City borrowing advanced to public approval stage

The public will have its say over whether the city should borrow up to $32.2 million to pay for as many as 11 projects as city council voted Monday to advance the items to alternative approval processes.

If at least 10 per cent of the electorate, estimated at 5,546 signatures, sign a petition against a respective project, council will have to either scrap going ahead with the item or take it to a full-blown referendum.

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The deadline for signing a petition is May. The forms will be available at city hall starting on April 18, but because they were also posted with the agenda package for Monday's council meeting, city hall will accept those that have been printed off, filled out and brought in before that date.

Most council members supported taking the step.

"We've been hearing for the at least the 10 years I've been on council that there is a big storm coming in infrastructure rebuilds...and now we're starting to see that the storm is arriving and there's a lot to be done," said Coun. Garth Frizzell.

If they survive the process, they will be funded through the Municipal Finance Authority which Frizzell said is "the least expensive debt mechanism we can get."

For all but one, the money will be paid back over 20 years and, in total, they will add up to $2.5 million per year in debt-servicing costs and account for 2.3 per cent of future tax levy increases, according to staff.

"I'm sure these wouldn't be in front of us if a) we hadn't approved them at budget already and b) if staff hadn't approved these as critical," Frizzell added.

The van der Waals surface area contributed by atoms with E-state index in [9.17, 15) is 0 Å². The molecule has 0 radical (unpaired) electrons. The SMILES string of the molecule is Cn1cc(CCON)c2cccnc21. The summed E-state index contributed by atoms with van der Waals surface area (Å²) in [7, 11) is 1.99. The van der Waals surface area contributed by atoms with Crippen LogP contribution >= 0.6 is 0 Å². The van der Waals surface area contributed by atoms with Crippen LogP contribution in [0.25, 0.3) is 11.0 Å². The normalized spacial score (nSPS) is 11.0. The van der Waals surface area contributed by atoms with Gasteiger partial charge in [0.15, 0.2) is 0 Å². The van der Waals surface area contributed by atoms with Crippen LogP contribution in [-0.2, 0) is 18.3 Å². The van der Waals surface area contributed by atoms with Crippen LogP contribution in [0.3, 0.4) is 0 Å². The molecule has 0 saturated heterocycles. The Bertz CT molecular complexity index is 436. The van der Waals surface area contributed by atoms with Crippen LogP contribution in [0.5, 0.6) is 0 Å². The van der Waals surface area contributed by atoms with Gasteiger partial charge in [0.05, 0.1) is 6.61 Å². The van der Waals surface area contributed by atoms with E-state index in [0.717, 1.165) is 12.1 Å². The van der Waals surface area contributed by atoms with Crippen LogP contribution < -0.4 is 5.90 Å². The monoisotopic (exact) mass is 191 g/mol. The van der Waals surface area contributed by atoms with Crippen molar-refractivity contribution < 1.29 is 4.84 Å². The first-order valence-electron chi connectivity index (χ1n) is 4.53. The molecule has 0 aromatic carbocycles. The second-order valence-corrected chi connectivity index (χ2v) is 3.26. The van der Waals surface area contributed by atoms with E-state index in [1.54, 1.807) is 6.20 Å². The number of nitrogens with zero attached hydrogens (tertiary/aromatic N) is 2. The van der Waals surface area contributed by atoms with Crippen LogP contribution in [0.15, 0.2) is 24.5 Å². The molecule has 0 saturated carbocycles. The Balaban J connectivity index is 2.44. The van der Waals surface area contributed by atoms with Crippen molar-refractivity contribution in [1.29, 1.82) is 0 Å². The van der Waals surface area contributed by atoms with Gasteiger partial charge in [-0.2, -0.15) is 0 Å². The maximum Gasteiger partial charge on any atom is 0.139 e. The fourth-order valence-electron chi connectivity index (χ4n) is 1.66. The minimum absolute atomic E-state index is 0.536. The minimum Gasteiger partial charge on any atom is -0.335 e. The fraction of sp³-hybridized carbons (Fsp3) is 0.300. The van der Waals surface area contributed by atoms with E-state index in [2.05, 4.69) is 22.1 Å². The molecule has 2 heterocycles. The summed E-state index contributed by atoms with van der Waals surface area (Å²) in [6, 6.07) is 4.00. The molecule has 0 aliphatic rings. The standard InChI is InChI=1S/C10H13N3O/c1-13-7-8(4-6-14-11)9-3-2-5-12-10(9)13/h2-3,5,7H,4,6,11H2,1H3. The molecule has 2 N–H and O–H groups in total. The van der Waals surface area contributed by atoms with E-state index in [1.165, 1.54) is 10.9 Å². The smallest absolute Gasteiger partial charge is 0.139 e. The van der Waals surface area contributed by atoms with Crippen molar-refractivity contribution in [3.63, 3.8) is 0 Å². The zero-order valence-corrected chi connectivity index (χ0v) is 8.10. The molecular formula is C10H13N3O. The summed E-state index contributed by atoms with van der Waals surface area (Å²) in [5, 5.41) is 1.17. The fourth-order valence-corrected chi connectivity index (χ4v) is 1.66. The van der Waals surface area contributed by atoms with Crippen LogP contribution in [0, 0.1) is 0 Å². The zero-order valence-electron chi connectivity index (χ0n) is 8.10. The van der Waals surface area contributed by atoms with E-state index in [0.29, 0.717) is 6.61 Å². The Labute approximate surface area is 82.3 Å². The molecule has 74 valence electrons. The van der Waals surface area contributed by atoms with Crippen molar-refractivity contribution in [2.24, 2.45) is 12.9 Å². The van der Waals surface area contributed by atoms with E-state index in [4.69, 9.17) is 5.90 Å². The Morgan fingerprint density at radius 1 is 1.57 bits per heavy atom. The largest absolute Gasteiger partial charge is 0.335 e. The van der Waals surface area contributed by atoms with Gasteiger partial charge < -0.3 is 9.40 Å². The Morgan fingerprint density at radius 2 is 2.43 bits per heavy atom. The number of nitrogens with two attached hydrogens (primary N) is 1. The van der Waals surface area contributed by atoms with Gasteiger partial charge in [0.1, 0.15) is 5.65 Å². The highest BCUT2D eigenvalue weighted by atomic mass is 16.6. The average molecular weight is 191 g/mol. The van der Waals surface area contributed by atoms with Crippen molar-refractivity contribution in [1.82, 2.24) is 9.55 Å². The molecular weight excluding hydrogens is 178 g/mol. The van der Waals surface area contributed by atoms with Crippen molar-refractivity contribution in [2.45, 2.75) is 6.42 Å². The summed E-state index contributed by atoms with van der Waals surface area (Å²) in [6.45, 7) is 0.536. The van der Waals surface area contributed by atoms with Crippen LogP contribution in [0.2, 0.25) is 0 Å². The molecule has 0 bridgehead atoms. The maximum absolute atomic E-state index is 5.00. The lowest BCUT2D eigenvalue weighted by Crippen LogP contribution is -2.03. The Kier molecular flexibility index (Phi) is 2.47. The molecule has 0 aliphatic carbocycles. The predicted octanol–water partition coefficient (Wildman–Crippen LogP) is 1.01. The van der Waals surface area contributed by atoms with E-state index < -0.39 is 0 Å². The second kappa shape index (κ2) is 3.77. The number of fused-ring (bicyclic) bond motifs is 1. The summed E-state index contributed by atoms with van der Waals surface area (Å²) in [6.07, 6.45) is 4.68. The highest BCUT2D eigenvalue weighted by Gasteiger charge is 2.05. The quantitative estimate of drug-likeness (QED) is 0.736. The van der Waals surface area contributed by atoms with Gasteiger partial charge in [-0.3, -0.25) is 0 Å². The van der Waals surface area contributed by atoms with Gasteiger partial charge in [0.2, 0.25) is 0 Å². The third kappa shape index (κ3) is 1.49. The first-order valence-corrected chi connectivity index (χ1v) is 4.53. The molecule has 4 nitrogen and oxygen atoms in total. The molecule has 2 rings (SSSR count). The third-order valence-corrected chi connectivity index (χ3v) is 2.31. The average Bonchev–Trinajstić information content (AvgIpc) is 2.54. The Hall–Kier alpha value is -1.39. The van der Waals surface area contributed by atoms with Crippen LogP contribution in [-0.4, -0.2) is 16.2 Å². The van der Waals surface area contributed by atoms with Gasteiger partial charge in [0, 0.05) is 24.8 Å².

Coun. Frank Everitt echoed Frizzell's comments and added holding off on the work is not an option.

"It's a huge number, there's no doubt about it," Everitt said. "But procrastination won't help the number go down any, it'll raise it up.

"And we'll be doing it on the basis of the critical mass of where something comes apart like we had this summer at the corner of 20th and Massey where we found ourselves in a position where we had to do more work than we intended to.

"And these projects, I think, fall into the category. If you leave things for some time, sooner or later it catches up with you. It's a costly exercise."

At $10.2 million, a major refurbishment of the Aquatic Centre in advance of the 2022 B.C. Summer Games is the biggest while the next largest is $5 million for replacing about 600 traffic signals and street lights.

That's followed by $4.7 million to replace roofs on a dozen civic facilities, followed by $2.9 million for equipment purchases (which would be borrowed over 10 years at 2.6 per cent), $2.7 million for additional work at Masich Place Stadium, $1.7 million for continued redevelopment at Ron Brent Park, $1.4 million to expand the mausoleum, $1.2 million for upgrades along 14th Avenue from Irwin to Freeman streets, $1.1 million for culvert replacements along Goose Country Road, $800,000 for upgrades along the Highway 16 West frontage road from Heyer to Henry Roads and $500,000 to signalize and reconfigure the intersection at Domano Boulevard and St. Lawrence Avenue/Gladstone Drive.

Coun. Brian Skakun voted against proceeding with six of the projects: Masich Place, Ron Brent, 14th Avenue, Highway 16 West frontage, Goose Country Road and the street light replacements.

All other councillors at the meeting voted in favour of all 11. Councillors Terri McConnachie and Susan Scott were absent.

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